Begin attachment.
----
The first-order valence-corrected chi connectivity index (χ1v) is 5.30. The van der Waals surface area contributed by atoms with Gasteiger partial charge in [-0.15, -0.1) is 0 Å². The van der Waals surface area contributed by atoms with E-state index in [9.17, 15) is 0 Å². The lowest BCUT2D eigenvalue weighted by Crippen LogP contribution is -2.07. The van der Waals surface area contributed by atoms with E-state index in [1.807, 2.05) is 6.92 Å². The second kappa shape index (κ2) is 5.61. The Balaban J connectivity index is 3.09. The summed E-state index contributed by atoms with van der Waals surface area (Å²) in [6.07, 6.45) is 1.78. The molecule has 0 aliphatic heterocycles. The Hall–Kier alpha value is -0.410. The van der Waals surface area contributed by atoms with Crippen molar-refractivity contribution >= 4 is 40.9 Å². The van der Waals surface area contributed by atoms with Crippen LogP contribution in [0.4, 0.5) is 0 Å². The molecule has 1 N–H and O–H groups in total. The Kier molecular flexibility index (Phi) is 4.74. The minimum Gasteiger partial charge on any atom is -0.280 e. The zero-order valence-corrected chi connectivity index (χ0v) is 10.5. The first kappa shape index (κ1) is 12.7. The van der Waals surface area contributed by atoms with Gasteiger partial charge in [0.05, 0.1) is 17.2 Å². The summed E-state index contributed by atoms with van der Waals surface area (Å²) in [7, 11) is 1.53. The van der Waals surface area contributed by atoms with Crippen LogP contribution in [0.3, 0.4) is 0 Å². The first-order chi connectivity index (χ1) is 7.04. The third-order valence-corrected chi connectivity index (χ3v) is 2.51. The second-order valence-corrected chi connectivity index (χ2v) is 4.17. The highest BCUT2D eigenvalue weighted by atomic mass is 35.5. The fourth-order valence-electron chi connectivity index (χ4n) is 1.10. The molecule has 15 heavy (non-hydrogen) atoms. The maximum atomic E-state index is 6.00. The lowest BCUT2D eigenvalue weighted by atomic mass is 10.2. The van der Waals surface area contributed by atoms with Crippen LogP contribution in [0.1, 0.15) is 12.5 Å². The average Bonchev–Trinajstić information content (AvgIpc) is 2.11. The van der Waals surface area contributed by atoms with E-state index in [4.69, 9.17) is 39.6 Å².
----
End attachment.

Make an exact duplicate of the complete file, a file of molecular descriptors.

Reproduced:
The first-order valence-corrected chi connectivity index (χ1v) is 5.30. The van der Waals surface area contributed by atoms with Gasteiger partial charge in [-0.15, -0.1) is 0 Å². The van der Waals surface area contributed by atoms with E-state index in [9.17, 15) is 0 Å². The lowest BCUT2D eigenvalue weighted by Crippen LogP contribution is -2.07. The van der Waals surface area contributed by atoms with E-state index in [1.807, 2.05) is 6.92 Å². The second kappa shape index (κ2) is 5.61. The Balaban J connectivity index is 3.09. The summed E-state index contributed by atoms with van der Waals surface area (Å²) in [6.07, 6.45) is 1.78. The molecule has 0 aliphatic heterocycles. The Hall–Kier alpha value is -0.410. The van der Waals surface area contributed by atoms with Crippen molar-refractivity contribution >= 4 is 40.9 Å². The van der Waals surface area contributed by atoms with Crippen LogP contribution in [0.4, 0.5) is 0 Å². The molecule has 1 N–H and O–H groups in total. The Kier molecular flexibility index (Phi) is 4.74. The minimum Gasteiger partial charge on any atom is -0.280 e. The zero-order valence-corrected chi connectivity index (χ0v) is 10.5. The first kappa shape index (κ1) is 12.7. The van der Waals surface area contributed by atoms with Gasteiger partial charge in [0.05, 0.1) is 17.2 Å². The summed E-state index contributed by atoms with van der Waals surface area (Å²) in [7, 11) is 1.53. The van der Waals surface area contributed by atoms with Crippen LogP contribution in [0.3, 0.4) is 0 Å². The first-order chi connectivity index (χ1) is 7.04. The third-order valence-corrected chi connectivity index (χ3v) is 2.51. The second-order valence-corrected chi connectivity index (χ2v) is 4.17. The highest BCUT2D eigenvalue weighted by atomic mass is 35.5. The fourth-order valence-electron chi connectivity index (χ4n) is 1.10. The molecule has 15 heavy (non-hydrogen) atoms. The maximum atomic E-state index is 6.00. The lowest BCUT2D eigenvalue weighted by atomic mass is 10.2. The van der Waals surface area contributed by atoms with Crippen LogP contribution in [0.1, 0.15) is 12.5 Å². The average Bonchev–Trinajstić information content (AvgIpc) is 2.11. The van der Waals surface area contributed by atoms with E-state index in [4.69, 9.17) is 39.6 Å².